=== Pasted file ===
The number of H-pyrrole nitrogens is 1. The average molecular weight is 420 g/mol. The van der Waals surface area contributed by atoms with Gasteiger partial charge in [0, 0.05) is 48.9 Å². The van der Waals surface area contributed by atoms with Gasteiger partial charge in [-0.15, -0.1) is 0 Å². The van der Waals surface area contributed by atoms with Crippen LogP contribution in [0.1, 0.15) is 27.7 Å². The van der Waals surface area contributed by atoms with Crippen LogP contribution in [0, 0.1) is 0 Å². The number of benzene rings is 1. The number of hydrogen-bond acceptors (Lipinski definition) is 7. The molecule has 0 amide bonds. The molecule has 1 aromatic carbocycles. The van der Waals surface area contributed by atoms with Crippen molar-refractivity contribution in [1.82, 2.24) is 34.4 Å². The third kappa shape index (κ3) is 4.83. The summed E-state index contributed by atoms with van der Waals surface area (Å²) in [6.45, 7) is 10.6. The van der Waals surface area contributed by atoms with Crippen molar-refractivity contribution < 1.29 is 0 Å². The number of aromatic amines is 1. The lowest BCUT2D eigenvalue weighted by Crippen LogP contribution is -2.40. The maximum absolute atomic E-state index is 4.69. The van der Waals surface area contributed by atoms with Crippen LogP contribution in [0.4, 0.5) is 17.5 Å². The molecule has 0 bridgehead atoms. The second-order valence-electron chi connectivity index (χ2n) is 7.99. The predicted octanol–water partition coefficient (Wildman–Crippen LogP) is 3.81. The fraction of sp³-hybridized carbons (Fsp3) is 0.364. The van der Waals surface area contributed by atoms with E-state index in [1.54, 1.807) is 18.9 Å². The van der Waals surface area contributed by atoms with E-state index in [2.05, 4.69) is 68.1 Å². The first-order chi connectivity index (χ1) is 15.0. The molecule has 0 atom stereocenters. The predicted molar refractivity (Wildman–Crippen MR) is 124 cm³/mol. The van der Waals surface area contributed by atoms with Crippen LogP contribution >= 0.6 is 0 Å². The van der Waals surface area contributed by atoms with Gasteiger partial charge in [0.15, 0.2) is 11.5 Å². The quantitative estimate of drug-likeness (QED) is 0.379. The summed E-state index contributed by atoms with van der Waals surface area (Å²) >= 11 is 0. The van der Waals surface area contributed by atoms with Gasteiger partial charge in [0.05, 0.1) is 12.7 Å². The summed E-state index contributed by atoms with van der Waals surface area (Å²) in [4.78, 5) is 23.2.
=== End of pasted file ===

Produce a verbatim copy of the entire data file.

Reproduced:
The number of H-pyrrole nitrogens is 1. The average molecular weight is 420 g/mol. The van der Waals surface area contributed by atoms with Gasteiger partial charge in [0, 0.05) is 48.9 Å². The van der Waals surface area contributed by atoms with Gasteiger partial charge in [-0.15, -0.1) is 0 Å². The van der Waals surface area contributed by atoms with Crippen LogP contribution in [0.1, 0.15) is 27.7 Å². The van der Waals surface area contributed by atoms with Crippen LogP contribution in [0, 0.1) is 0 Å². The number of benzene rings is 1. The number of hydrogen-bond acceptors (Lipinski definition) is 7. The molecule has 0 amide bonds. The molecule has 1 aromatic carbocycles. The van der Waals surface area contributed by atoms with Crippen molar-refractivity contribution in [1.82, 2.24) is 34.4 Å². The third kappa shape index (κ3) is 4.83. The summed E-state index contributed by atoms with van der Waals surface area (Å²) in [6.45, 7) is 10.6. The van der Waals surface area contributed by atoms with Crippen molar-refractivity contribution < 1.29 is 0 Å². The number of aromatic amines is 1. The lowest BCUT2D eigenvalue weighted by Crippen LogP contribution is -2.40. The maximum absolute atomic E-state index is 4.69. The van der Waals surface area contributed by atoms with Crippen LogP contribution in [0.4, 0.5) is 17.5 Å². The molecule has 0 bridgehead atoms. The second-order valence-electron chi connectivity index (χ2n) is 7.99. The predicted octanol–water partition coefficient (Wildman–Crippen LogP) is 3.81. The fraction of sp³-hybridized carbons (Fsp3) is 0.364. The van der Waals surface area contributed by atoms with E-state index in [1.54, 1.807) is 18.9 Å². The van der Waals surface area contributed by atoms with E-state index in [2.05, 4.69) is 68.1 Å². The first-order chi connectivity index (χ1) is 15.0. The molecule has 0 atom stereocenters. The predicted molar refractivity (Wildman–Crippen MR) is 124 cm³/mol. The van der Waals surface area contributed by atoms with Crippen LogP contribution >= 0.6 is 0 Å². The van der Waals surface area contributed by atoms with Gasteiger partial charge in [0.15, 0.2) is 11.5 Å². The quantitative estimate of drug-likeness (QED) is 0.379. The summed E-state index contributed by atoms with van der Waals surface area (Å²) >= 11 is 0. The van der Waals surface area contributed by atoms with Gasteiger partial charge in [0.05, 0.1) is 12.7 Å². The summed E-state index contributed by atoms with van der Waals surface area (Å²) in [4.78, 5) is 23.2.